The Commoditization of Satisfaction – Part 1

Posted on 17. Jun, 2012 by in Customer Satisfaction Measurement

I’m pleased that I and my consulting firm, Marketing Metrics participated in the very early development of customer satisfaction measurement.  I’m also pleased that my three books on the topic (Aftermarketing -1992 & 1995, Improving Your Measurement of Customer Satisfaction – 2001, and Customer Satisfaction Measurement Simplified – 2002) stayed relevant and in print for as long as they did.  So indulge me a few recollections on the way to a (hopefully) pertinent conclusion.

In the business climate of the late 1980’s and early 1990’s satisfaction surveys were an ‘event’…an all too infrequent invitation extended to customers asking them to appraise a manufacturer or a service provider of how the organization was doing.  The event was rare enough that a good proportion of customers would opt into a survey and would provide useful – even eye-opening – information and insights.

Why the Resistance to Satisfaction Measurement?

Mind you, the rarity of satisfaction measurement wasn’t entirely an advantage, except for the cooperation it elicited from customers.  On management’s side the irregularity of measuring satisfaction was pure oversight or the result of naïveté.  As a supplier of satisfaction surveys at the time, I can attest to the extreme effort it took to convince most management teams of that day, that customer satisfaction information would provide two distinct benefits.  First, the information would allow the organization to better align its services and products to the actual needs of its target consumers.  And second, the very act of asking would impress customers with the manufacturer’s commitment to better serving them.  In both cases, increased loyalty was a likely result.

Management’s reluctance to fund satisfaction surveys was born out of several concerns: the costs involved, the fear of being told exactly how well (or more likely how poorly) they were performing, the uncertainty of how to respond to the information, and the problem (or obligation) of how to deal with those responding customers who were upset or unhappy.  (Ironically most companies today, even those dedicated to customer satisfaction, still underestimate the value of showing customers their comments and opinions: matter, have been reviewed, and are appreciated.)

Changes and Progress

A lot has happened in the last two decades to mitigate most of these concerns.  First, and perhaps foremost, data collection by the Internet has become routine, eliminating yesterday’s substantial costs of personal interviewing by mail or telephone.  Today customers are comfortable with and experienced in using a computer to participate in opinion and research surveys.  The advent of “do it yourself” software has also facilitated fieldwork; numerous software packages exist whereby organizations can easily program and distribute a satisfaction questionnaire.  One consequence has been poorly planned and designed questionnaires.  Another has been the oversimplification of the scope and content of the conventional satisfaction survey.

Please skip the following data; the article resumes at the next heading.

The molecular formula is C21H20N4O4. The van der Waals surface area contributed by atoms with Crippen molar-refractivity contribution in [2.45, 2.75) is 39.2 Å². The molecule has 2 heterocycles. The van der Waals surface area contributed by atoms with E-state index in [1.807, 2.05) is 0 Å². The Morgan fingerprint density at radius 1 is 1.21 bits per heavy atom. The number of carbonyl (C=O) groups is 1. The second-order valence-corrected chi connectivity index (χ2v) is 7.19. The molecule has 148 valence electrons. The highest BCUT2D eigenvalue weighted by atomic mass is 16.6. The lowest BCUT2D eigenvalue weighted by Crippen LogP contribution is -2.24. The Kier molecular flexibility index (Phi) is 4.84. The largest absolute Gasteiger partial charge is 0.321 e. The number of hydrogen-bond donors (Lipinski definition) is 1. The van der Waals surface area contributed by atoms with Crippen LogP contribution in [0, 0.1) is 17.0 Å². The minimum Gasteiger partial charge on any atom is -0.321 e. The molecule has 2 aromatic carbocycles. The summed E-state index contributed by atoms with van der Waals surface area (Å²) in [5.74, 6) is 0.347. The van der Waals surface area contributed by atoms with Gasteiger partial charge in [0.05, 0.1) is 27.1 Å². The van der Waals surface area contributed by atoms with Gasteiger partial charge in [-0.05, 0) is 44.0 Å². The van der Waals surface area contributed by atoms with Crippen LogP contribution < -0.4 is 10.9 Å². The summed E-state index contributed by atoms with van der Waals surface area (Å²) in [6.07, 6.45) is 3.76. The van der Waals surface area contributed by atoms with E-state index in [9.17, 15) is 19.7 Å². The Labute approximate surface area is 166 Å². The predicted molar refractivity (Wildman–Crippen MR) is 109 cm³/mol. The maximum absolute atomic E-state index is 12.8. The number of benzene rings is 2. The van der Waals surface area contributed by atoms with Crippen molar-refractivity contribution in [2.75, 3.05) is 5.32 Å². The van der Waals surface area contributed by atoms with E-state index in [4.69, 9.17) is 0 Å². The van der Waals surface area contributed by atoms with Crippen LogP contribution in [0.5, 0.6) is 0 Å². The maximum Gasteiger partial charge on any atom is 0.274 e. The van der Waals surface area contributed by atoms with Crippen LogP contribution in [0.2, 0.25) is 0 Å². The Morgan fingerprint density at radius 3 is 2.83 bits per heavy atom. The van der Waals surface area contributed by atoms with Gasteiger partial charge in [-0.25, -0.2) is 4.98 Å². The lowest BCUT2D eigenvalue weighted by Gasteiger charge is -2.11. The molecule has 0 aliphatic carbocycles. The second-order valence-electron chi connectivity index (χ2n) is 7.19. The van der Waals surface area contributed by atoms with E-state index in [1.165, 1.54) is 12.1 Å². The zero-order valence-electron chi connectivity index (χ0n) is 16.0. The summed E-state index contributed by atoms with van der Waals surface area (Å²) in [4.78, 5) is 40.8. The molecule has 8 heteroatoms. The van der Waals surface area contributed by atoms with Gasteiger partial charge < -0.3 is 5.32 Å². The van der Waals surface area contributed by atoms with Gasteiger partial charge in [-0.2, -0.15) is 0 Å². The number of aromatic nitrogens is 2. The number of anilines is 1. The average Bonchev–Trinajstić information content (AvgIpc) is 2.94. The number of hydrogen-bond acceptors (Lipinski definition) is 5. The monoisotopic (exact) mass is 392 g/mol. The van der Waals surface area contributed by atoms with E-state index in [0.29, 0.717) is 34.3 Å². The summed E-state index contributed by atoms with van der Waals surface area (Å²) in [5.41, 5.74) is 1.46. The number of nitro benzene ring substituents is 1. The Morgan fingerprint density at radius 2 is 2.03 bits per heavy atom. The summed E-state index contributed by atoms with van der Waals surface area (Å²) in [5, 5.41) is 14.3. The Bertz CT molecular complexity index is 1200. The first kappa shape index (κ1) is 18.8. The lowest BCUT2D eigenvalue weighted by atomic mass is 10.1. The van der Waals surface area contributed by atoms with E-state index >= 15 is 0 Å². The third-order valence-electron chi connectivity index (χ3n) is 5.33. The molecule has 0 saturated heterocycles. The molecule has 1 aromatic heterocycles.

No influence has been more to blame for this unfortunate simplification than industry’s rush to accept the Net Promoter ScoreTM.  The Promoter Score’s philosophy, that all one need do is to ask how likely a customer would be to recommend a business to others, has had a profound and not completely constructive influence on satisfaction measurement.  Debate on the Net Promoter Score continues.

Responding to Satisfaction Survey Findings

Concerns about whether or not – and how – to respond to satisfaction information are less wide-spread than in the past, but are still prevalent.  However, some organizations have begun to incorporate action planning processes into their satisfaction measurement program.  Ideally, such processes feed customers’ ratings into models that predict how responsive overall satisfaction will be to improvements in each measured element of performance.  With such models, improvement initiatives may be selectively directed at those elements, the improvement of which, will most efficiently increase overall satisfaction.  With such insight available, it is downright criminal how some management teams still blindly field surveys without any idea or plan of how to act on the insights they gain.

Without an action planning component, a satisfaction measurement program is, of course, nothing more than a sham.  Management deludes itself into thinking it is behaving responsibly (even though it may understand the process lacks closure); participating customers are duped into believing that the organization really cares and will improve itself.  Unfortunately both the customers and the organizations are losers because nothing comes from the opinions and suggestions collected.

I’m pleased to say that all of the programs my colleagues (at Marketing Metrics) and I created always included an action planning component.  Usually improvement priorities were distributed at the operational level – exactly where change needed to occur.  An additional step that our programs usually included was responding to each participating customer thanking them for their participation and usually indicating what actions the sponsoring company was prepared to take to improve conditions.  (If you’re concerned about the traditional marketing research maxim of not interacting with survey participants, see my article, Customer Research, Not Marketing Research.)

And so today’s ubiquity of satisfaction surveys sadly doesn’t necessarily mean that the practice has been perfected.  In my next installment, I’ll offer you 10 suggestions for a truly effective satisfaction measurement program.

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